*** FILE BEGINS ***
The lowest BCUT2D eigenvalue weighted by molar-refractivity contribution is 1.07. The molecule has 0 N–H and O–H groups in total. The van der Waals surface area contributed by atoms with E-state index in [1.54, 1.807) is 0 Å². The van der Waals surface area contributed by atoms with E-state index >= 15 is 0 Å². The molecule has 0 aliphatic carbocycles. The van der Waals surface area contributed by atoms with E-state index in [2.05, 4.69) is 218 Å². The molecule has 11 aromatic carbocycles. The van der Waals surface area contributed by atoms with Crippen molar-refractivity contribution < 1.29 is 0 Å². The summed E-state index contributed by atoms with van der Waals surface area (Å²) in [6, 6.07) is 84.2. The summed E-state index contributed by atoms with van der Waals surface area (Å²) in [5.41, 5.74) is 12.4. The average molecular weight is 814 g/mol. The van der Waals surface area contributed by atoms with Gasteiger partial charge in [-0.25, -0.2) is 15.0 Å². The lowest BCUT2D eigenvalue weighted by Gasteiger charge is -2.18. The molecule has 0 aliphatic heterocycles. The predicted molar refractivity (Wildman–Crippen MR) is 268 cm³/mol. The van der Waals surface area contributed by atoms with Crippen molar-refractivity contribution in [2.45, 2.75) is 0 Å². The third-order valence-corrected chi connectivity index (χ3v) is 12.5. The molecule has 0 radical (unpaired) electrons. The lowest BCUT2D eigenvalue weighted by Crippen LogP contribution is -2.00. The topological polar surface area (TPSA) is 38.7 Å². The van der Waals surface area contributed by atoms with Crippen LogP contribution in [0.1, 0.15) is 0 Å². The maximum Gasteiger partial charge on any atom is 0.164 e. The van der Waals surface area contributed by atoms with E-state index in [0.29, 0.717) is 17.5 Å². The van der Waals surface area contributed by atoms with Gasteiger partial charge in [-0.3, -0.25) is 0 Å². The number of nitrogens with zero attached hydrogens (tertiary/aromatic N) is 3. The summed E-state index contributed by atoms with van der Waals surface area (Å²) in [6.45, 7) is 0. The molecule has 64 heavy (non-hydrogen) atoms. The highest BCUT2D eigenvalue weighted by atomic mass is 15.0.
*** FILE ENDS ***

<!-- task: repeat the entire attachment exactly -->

The lowest BCUT2D eigenvalue weighted by molar-refractivity contribution is 1.07. The molecule has 0 N–H and O–H groups in total. The van der Waals surface area contributed by atoms with E-state index in [1.54, 1.807) is 0 Å². The van der Waals surface area contributed by atoms with E-state index >= 15 is 0 Å². The molecule has 0 aliphatic carbocycles. The van der Waals surface area contributed by atoms with E-state index in [2.05, 4.69) is 218 Å². The molecule has 11 aromatic carbocycles. The van der Waals surface area contributed by atoms with Crippen molar-refractivity contribution < 1.29 is 0 Å². The summed E-state index contributed by atoms with van der Waals surface area (Å²) in [6, 6.07) is 84.2. The summed E-state index contributed by atoms with van der Waals surface area (Å²) in [5.41, 5.74) is 12.4. The average molecular weight is 814 g/mol. The van der Waals surface area contributed by atoms with Gasteiger partial charge in [-0.25, -0.2) is 15.0 Å². The lowest BCUT2D eigenvalue weighted by Gasteiger charge is -2.18. The molecule has 0 aliphatic heterocycles. The predicted molar refractivity (Wildman–Crippen MR) is 268 cm³/mol. The van der Waals surface area contributed by atoms with Crippen molar-refractivity contribution in [2.45, 2.75) is 0 Å². The third-order valence-corrected chi connectivity index (χ3v) is 12.5. The molecule has 0 radical (unpaired) electrons. The lowest BCUT2D eigenvalue weighted by Crippen LogP contribution is -2.00. The topological polar surface area (TPSA) is 38.7 Å². The van der Waals surface area contributed by atoms with Crippen LogP contribution in [0.1, 0.15) is 0 Å². The maximum Gasteiger partial charge on any atom is 0.164 e. The van der Waals surface area contributed by atoms with E-state index in [0.29, 0.717) is 17.5 Å². The van der Waals surface area contributed by atoms with Gasteiger partial charge in [-0.3, -0.25) is 0 Å². The number of nitrogens with zero attached hydrogens (tertiary/aromatic N) is 3. The summed E-state index contributed by atoms with van der Waals surface area (Å²) in [6.45, 7) is 0. The molecule has 64 heavy (non-hydrogen) atoms. The highest BCUT2D eigenvalue weighted by atomic mass is 15.0.